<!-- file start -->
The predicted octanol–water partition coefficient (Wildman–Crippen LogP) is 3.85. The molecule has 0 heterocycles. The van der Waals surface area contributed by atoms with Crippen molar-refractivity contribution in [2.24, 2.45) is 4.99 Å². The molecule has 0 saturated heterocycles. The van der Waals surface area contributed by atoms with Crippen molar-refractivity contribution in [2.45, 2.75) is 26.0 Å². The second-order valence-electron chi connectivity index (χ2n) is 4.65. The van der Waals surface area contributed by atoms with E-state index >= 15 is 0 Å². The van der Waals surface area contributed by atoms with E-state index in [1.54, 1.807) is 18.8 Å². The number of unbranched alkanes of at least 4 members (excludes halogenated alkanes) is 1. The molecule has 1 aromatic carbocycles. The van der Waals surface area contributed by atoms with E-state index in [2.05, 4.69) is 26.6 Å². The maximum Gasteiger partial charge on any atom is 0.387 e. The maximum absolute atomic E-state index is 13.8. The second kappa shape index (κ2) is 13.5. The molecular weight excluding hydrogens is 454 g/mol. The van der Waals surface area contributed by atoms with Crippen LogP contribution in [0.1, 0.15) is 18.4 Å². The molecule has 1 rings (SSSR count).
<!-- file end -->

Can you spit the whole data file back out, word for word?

The predicted octanol–water partition coefficient (Wildman–Crippen LogP) is 3.85. The molecule has 0 heterocycles. The van der Waals surface area contributed by atoms with Crippen molar-refractivity contribution in [2.24, 2.45) is 4.99 Å². The molecule has 0 saturated heterocycles. The van der Waals surface area contributed by atoms with Crippen molar-refractivity contribution in [2.45, 2.75) is 26.0 Å². The second-order valence-electron chi connectivity index (χ2n) is 4.65. The van der Waals surface area contributed by atoms with E-state index >= 15 is 0 Å². The van der Waals surface area contributed by atoms with E-state index in [1.54, 1.807) is 18.8 Å². The number of unbranched alkanes of at least 4 members (excludes halogenated alkanes) is 1. The molecule has 1 aromatic carbocycles. The van der Waals surface area contributed by atoms with E-state index in [2.05, 4.69) is 26.6 Å². The maximum Gasteiger partial charge on any atom is 0.387 e. The maximum absolute atomic E-state index is 13.8. The second kappa shape index (κ2) is 13.5. The molecular weight excluding hydrogens is 454 g/mol. The van der Waals surface area contributed by atoms with Crippen LogP contribution in [0.1, 0.15) is 18.4 Å². The molecule has 1 rings (SSSR count).